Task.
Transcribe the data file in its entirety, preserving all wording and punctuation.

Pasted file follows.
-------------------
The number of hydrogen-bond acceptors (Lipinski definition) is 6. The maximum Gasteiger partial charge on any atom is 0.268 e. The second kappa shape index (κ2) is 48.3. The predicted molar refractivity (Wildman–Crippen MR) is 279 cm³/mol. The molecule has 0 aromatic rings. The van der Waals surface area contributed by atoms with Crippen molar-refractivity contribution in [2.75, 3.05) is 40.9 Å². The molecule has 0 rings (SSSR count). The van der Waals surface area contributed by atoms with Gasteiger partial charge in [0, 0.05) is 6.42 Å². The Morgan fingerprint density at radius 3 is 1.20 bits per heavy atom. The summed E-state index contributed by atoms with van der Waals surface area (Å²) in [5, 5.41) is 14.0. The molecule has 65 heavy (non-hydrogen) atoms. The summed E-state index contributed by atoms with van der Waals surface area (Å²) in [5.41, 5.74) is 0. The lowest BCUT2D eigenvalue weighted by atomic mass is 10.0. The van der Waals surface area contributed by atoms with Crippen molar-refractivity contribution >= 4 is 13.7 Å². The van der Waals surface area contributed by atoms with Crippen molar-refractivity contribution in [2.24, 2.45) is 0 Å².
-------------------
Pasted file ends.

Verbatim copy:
The number of hydrogen-bond acceptors (Lipinski definition) is 6. The maximum Gasteiger partial charge on any atom is 0.268 e. The second kappa shape index (κ2) is 48.3. The predicted molar refractivity (Wildman–Crippen MR) is 279 cm³/mol. The molecule has 0 aromatic rings. The van der Waals surface area contributed by atoms with Crippen molar-refractivity contribution in [2.75, 3.05) is 40.9 Å². The molecule has 0 rings (SSSR count). The van der Waals surface area contributed by atoms with Gasteiger partial charge in [0, 0.05) is 6.42 Å². The Morgan fingerprint density at radius 3 is 1.20 bits per heavy atom. The summed E-state index contributed by atoms with van der Waals surface area (Å²) in [5, 5.41) is 14.0. The molecule has 65 heavy (non-hydrogen) atoms. The summed E-state index contributed by atoms with van der Waals surface area (Å²) in [5.41, 5.74) is 0. The lowest BCUT2D eigenvalue weighted by atomic mass is 10.0. The van der Waals surface area contributed by atoms with Crippen molar-refractivity contribution >= 4 is 13.7 Å². The van der Waals surface area contributed by atoms with Crippen molar-refractivity contribution in [2.24, 2.45) is 0 Å².